As co-Chair of the Technical Council, Mark and I (as Chair of SNIA) clashed on a number of occasions. Some of the conversations got heated, as they are wont to do. As is often the case, discussions frequently centered around the allocation of limited resources that had alternative uses.
I never knew exactly what Mark thought about me or those exchanges, but whenever we met up at a restaurant or a bar afterwards, all the emotion had been left at the conference room table. "Leave it on the field," as they say.
When I published my friend Landon's first-hand account of the Mt. St. Helens eruption in 1980, Mark reached out to me with scans of his mother's own, handwritten, first-hand account. He originally intended for me to read it, merely because he thought I would be interested. When I asked if I could post it and share with others, he seemed genuinely surprised.
To me, this brings a depth and richness to our relationship. I suppose that anyone who has only observed Mark and I in the SNIA or NVMe or T11 meetings would have gotten a very one-sided perspective of the nature of our interactions. It also goes to show just how critical it is to socialize with people outside of those meetings, and also something that was lost during the lockdown years.
Even so, this has left me with many thoughts that I haven't been able to shake.
Even though he was old enough to do so (he was born in 1955), I have a hard time picturing Mark "retired." He certainly didn't act like someone who was preparing for a new lifestyle of leisure. I suppose that he was already doing what he wanted to do, and retirement probably might have just been too much work!
For myself, I'm not yet at that age - I still have a ways to go - but I confess I've often thought about (fantasized?) what it would be like to finally have the time to read, to write, to spend time with my wife and dogs without the need to work 60, 70, even 80 hours a week.
We all react differently to death. A friend sent me the meme/joke you see above, and then immediately apologized. He believed, incorrectly in my view, that it might be perceived as disrespectful. It's as if no one is allowed to laugh - especially at death - after someone has passed away.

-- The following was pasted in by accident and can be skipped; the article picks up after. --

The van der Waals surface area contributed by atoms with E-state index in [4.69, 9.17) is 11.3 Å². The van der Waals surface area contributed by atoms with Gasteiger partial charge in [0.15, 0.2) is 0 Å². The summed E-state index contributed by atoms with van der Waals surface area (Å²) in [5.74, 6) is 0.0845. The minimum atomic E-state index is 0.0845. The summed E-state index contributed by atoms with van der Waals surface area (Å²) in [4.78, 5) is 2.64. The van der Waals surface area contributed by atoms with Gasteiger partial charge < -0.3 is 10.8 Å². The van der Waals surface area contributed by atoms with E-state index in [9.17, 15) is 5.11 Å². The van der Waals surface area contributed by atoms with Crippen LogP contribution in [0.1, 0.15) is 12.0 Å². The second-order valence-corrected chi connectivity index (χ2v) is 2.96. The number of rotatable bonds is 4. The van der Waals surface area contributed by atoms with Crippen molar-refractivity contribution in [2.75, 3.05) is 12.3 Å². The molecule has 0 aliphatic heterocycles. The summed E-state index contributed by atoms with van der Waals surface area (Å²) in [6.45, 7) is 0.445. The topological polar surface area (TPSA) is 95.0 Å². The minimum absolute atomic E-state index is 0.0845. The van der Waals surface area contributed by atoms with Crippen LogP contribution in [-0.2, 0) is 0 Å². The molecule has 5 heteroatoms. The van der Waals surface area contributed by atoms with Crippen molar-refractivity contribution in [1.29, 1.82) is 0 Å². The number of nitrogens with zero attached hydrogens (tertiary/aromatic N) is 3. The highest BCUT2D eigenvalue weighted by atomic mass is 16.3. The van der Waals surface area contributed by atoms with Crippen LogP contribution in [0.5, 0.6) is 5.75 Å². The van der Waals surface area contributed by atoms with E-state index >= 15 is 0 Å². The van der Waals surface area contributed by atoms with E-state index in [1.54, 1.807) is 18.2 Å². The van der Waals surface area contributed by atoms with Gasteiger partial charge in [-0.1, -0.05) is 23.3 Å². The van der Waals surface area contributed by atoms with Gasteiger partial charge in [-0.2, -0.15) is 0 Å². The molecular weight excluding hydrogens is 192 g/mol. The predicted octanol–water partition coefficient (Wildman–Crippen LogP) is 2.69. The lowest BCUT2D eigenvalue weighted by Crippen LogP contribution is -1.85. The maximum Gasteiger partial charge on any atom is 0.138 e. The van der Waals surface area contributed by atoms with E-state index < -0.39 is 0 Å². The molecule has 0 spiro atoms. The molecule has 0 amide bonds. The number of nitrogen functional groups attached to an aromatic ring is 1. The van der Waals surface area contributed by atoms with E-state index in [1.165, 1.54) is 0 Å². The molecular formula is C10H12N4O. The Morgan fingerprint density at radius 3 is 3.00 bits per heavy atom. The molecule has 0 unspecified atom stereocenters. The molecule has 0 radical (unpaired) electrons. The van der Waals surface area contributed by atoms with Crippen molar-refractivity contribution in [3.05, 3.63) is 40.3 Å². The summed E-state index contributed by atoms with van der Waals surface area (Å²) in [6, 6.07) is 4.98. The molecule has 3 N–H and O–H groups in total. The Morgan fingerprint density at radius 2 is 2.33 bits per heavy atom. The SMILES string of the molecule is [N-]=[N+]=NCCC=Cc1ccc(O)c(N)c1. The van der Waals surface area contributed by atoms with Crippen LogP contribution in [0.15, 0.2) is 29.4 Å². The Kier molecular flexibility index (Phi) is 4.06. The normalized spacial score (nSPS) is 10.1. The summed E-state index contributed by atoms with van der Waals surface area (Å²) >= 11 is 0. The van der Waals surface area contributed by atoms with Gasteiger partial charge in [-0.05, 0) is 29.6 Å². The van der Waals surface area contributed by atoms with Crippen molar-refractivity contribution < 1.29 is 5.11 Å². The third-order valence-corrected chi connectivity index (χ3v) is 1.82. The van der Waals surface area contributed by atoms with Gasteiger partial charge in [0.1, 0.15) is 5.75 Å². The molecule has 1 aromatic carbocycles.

I've never believed that. For one thing, Mark was well-known for inappropriate humor at times. It certainly isn't as if he wouldn't have found something funny in the absurd at times like this. For me, when it's my time to go, I hope I leave a lot of reasons for people to laugh at - even at my expense.
This is my favorite picture of Mark. I took this while he was presenting at the Storage Developer Conference (EMEA) in 2018. I love how the shadow of the words perfectly frames his eye.
Speaking of which, this brings me back full circle.
Mark died at a time when I was losing sight of the bigger picture. Everything was taking precedence, my time was not my own. There were deadlines and pressures from running not just SNIA, but other projects (and even another organization), and handling a lot of stress from a number of different sources.
As I have internalized the passing of a colleague with whom I have worked for well over a decade, it's inevitable to contemplate my own mortality, legacy, and my impact on the world.
It has redirected my attention at my work-life balance, and just how far it was getting out of whack. Even now, as I write this, I feel like I'm "borrowing" from time that could be spent finishing up another tech document, planning yet another meeting (that will soon be forgotten), or diving into a deep technical review.
I don't think that Mark had that trouble, honestly. He didn't really do things that he didn't want to do. He loved the technology, loved working in the groups, and was as enthusiastic about his social time and hobbies equally as much.
I suppose if there's one lasting education that he left behind, it was that it is possible to live hard and play hard and still find a balance somewhere.